Let’s get social. For real.

Part of an ongoing blog series of notes and tips from the 2017 College Media Association/Associated Collegiate Press national convention. Search by topic or “collegemedia17” on this site to find more, or #collegemedia17 on Twitter. The following is compiled by Victoria Raines.

Tools to Increase Your Social Media Following

  • There is a sense that these companies that create these awesome social media tools don’t care about us as individuals. You might lose what you have come to rely on.
  • Facebook announced they launched a new newsfeed in five different countries that eliminates all news organizations from your feed.
  • Don’t’ put all your stock in one tool. Social media is rapidly changing and unreliable.
  • Facebook shows you what you care about and what you care about is what you click on.
  • Patreon.com allows you to charge people money for your content. When they buy into you, they are invested in your work.
  • You have to build a following that interacts with your work.

Repurposing Print Content for Social

  • Every post should have a picture.
  • Go with the photographer to get a shot for social.
  • Vary your caption and headline. They shouldn’t say the same thing.
  • Make captions more attractive and luring.

 

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What I learned: Covering a presidential debate

In this edition of “What I learned,” senior staff reporter Kathryn Cargo shares her notes on covering a presidential debate, a session she attended the College Media Association/Associated Collegiate Press national convention in Austin. Thanks, Kathryn, for sharing your advice to help move The Shorthorn forward.

How to cover a presidential debate 

  • Before the debate, do pre-coverage: gather information about candidates, logistics and issues you know they might cover.
  • Live tweet, but not too much. Tweet the important points. If you tweet too much, your audience will stop reading them.
  • Be ready to run and push.
  • Keep your eye on the audience.
  • Interview the people who ask interesting questions. Ask them whether they were satisfied with the candidates answer.
  • Write your story as you go to keep from missing deadline.
  • Watch for trends. Is one side stronger than the other?
  • A general debate lede will include main points in the debate.
  • Don’t worry about chronology of the debate when writing your story. Put the most important news at the top and the least important at the bottom.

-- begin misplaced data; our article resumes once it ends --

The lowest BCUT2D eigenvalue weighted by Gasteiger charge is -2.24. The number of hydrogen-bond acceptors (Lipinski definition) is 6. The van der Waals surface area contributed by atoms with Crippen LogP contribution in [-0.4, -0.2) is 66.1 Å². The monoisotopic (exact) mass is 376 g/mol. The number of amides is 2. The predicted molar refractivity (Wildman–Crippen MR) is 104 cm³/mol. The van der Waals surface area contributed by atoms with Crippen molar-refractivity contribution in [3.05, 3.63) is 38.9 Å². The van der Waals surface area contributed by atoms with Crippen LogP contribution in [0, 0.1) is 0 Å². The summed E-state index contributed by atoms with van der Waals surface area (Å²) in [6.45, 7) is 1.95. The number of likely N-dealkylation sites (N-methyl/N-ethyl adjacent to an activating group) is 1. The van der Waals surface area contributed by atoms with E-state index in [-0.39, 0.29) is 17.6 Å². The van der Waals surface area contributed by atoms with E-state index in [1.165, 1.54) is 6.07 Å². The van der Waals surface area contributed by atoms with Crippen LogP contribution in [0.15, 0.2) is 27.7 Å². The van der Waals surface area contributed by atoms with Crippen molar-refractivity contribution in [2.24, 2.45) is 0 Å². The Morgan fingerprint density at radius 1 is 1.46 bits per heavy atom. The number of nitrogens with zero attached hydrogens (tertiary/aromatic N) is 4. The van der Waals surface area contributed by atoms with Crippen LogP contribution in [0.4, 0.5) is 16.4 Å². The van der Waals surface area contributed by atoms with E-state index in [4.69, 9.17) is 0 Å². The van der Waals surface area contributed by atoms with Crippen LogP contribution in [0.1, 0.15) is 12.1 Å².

• Avoid bias and put aside any personal opinions. Make sure to represent each candidate equally.
  • Send out a quick social media summary. You can add a photo of the audience or candidate departing.  Save the analysis and full story for later.

The Shorthorn can use this advice when covering any debate on campus or upcoming presidential debates.


Note from Beth: What are your thoughts? Add to the conversation by posting below. 

Link

This blogger shares some good basic tips for selecting your profile picture. Please note I disagree on her comment that there is a difference between personal and professional accounts (employers and internship coordinators … and your professors … don’t see a difference). Please read, and let’s schedule a professional portraits day for the newsroom so that we can all go pro in our profiles.

These Profile Photos Make You Look Bad – Jenn’s Trends.

Social media resources for on-campus groups

UT Arlington has helped make your job as journalists a little easier. Check out this page for a list of student groups, departments and more that have social media outlets that you can join or follow to keep up with their news.

For example, if I were the Science reporter: I’d review the list, then find and follow all groups on facebook that are associated with the College of Science (student groups, etc.). That way, I can monitor and keep in touch with members in addition to the leadership.

Reporters, editors and photographers, I would take time to do this today and include it as part of your beat reporting.

Connect with UT Arlington – UT Arlington.